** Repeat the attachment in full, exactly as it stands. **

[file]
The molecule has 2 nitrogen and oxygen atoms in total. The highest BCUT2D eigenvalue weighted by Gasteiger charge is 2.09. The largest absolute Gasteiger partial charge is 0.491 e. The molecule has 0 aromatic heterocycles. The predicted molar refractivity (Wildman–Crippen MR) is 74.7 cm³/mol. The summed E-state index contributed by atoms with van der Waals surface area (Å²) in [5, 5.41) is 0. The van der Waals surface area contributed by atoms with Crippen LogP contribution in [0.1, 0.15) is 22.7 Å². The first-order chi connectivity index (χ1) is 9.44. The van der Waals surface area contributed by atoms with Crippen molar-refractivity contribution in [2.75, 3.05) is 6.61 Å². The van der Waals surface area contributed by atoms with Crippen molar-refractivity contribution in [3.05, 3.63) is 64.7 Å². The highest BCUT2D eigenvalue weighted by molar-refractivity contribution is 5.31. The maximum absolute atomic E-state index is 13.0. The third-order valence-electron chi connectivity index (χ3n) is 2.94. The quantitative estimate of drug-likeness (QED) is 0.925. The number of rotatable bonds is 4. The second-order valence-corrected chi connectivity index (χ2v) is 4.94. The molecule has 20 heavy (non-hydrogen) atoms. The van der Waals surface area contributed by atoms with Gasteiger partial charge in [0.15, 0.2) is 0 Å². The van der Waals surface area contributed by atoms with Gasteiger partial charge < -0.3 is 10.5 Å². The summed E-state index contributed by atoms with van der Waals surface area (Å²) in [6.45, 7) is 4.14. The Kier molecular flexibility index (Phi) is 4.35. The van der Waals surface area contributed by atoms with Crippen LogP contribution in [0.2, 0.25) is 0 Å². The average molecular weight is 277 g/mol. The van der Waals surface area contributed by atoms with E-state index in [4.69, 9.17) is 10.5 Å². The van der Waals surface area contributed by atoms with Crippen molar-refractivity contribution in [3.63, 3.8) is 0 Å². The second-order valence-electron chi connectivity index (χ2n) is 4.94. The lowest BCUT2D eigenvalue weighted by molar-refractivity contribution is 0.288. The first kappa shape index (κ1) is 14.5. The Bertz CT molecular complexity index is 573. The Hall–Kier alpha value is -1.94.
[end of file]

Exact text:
The molecule has 2 nitrogen and oxygen atoms in total. The highest BCUT2D eigenvalue weighted by Gasteiger charge is 2.09. The largest absolute Gasteiger partial charge is 0.491 e. The molecule has 0 aromatic heterocycles. The predicted molar refractivity (Wildman–Crippen MR) is 74.7 cm³/mol. The summed E-state index contributed by atoms with van der Waals surface area (Å²) in [5, 5.41) is 0. The van der Waals surface area contributed by atoms with Crippen LogP contribution in [0.1, 0.15) is 22.7 Å². The first-order chi connectivity index (χ1) is 9.44. The van der Waals surface area contributed by atoms with Crippen molar-refractivity contribution in [2.75, 3.05) is 6.61 Å². The van der Waals surface area contributed by atoms with Crippen molar-refractivity contribution in [3.05, 3.63) is 64.7 Å². The highest BCUT2D eigenvalue weighted by molar-refractivity contribution is 5.31. The maximum absolute atomic E-state index is 13.0. The third-order valence-electron chi connectivity index (χ3n) is 2.94. The quantitative estimate of drug-likeness (QED) is 0.925. The number of rotatable bonds is 4. The second-order valence-corrected chi connectivity index (χ2v) is 4.94. The molecule has 20 heavy (non-hydrogen) atoms. The van der Waals surface area contributed by atoms with Gasteiger partial charge in [0.15, 0.2) is 0 Å². The van der Waals surface area contributed by atoms with Gasteiger partial charge < -0.3 is 10.5 Å². The summed E-state index contributed by atoms with van der Waals surface area (Å²) in [6.45, 7) is 4.14. The Kier molecular flexibility index (Phi) is 4.35. The van der Waals surface area contributed by atoms with Crippen LogP contribution in [0.2, 0.25) is 0 Å². The average molecular weight is 277 g/mol. The van der Waals surface area contributed by atoms with E-state index in [4.69, 9.17) is 10.5 Å². The van der Waals surface area contributed by atoms with Crippen molar-refractivity contribution in [3.63, 3.8) is 0 Å². The second-order valence-electron chi connectivity index (χ2n) is 4.94. The lowest BCUT2D eigenvalue weighted by molar-refractivity contribution is 0.288. The first kappa shape index (κ1) is 14.5. The Bertz CT molecular complexity index is 573. The Hall–Kier alpha value is -1.94.